In vivo studies, essentially performed with animals exposed via the respiratory route have demonstrated that pulmonary exposure to CNT led to an immediate macrophage-mediated inflammatory response characterized mainly by a prominent macrophage influx in the bronchoalveolar fluid, together with an internalization of the CNT by the resident or attracted macrophages [3–8]. At later stages, respiratory exposure to CNT can lead to the development of pulmonary fibrosis and/or granuloma [9–13]. The presence of CNT in macrophages at the site of exposure or distributed throughout the body has been documented up to 24 months after the initial exposure . However, despite evidences of uptake and long-term persistence of CNT within macrophages, together with the central role of those cells in the CNT-induced inflammatory response, a limited amount of data is available so far on the fate of CNT inside macrophages. Whether internalized CNT are biopersistent or could be biotransformed have been indeed poorly investigated in macrophages. This is a critical and major gap in the actual knowledge because by-products resulting from the potential CNT transformation inside cells could have biological effects per se and thus be essential determinants in the toxicological profile of CNT.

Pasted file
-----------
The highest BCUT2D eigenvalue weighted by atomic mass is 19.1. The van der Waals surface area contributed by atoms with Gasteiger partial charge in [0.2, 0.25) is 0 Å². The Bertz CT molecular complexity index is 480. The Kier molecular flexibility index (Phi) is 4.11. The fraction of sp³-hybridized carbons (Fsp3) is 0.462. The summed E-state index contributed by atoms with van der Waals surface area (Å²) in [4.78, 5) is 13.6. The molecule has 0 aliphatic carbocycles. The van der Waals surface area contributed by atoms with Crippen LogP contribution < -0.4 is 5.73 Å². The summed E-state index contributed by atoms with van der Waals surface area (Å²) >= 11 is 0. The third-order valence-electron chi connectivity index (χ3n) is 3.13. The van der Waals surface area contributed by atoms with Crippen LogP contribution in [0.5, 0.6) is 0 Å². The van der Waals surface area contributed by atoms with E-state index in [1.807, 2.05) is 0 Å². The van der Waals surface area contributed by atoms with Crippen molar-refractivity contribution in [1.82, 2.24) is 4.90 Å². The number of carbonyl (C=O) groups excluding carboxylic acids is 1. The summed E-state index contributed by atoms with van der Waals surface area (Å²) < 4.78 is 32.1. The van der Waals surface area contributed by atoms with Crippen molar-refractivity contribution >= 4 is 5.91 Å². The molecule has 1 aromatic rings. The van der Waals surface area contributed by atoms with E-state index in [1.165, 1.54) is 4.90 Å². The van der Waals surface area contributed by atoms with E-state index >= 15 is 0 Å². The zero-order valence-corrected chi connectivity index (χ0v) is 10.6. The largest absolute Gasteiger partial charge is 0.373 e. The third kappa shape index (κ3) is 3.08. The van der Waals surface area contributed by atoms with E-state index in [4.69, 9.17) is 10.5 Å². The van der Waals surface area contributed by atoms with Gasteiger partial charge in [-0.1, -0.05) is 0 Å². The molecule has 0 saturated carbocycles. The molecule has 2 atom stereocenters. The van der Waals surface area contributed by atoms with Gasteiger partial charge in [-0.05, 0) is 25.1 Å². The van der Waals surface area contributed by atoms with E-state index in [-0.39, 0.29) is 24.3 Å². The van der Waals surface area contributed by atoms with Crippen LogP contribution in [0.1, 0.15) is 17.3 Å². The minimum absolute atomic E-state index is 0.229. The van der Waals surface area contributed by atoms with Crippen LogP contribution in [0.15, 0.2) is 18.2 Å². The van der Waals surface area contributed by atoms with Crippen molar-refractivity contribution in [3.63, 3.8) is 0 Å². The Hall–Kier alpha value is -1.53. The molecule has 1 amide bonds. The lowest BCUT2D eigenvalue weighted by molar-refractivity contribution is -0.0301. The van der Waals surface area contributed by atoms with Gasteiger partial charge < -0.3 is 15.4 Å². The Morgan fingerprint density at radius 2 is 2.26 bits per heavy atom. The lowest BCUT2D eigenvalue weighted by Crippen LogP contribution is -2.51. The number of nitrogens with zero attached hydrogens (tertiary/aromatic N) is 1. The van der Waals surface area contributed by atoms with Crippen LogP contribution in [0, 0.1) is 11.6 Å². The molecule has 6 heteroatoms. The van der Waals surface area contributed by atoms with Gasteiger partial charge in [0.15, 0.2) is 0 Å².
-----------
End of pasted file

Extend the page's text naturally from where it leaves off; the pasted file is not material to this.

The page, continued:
The overall aim of our study was therefore to investigate the fate of SWCNT after their internalization by macrophages. We hypothesized that the residence of CNT inside cellular acidic compartments will lead to physicochemical and structural modifications of the internalized CNT. This was evaluated by using a broad range of techniques that aimed at getting a comprehensive characterization of the pristine SWCNT used, and of their metallic catalyst residues before and after exposure of murine macrophages. Our results show that 1) part of the iron-based catalyst nanoparticles initially attached to SWCNT rapidly appeared as free iron-based nanoparticles in the cytoplasm and nucleus of CNT-exposed murine macrophages, and that 2) the blockade of intracellular acidification processes prevented iron nanoparticles detachment from the CNT and also protected the cells from some potentially deleterious downstream effects induced by CNT. These data provide the first evidence of a biological processing of pristine CNT inside macrophages via a pH-dependent mechanism. Moreover, they also demonstrate the determinant role of by-products of this bio-processing in CNT toxicological profile.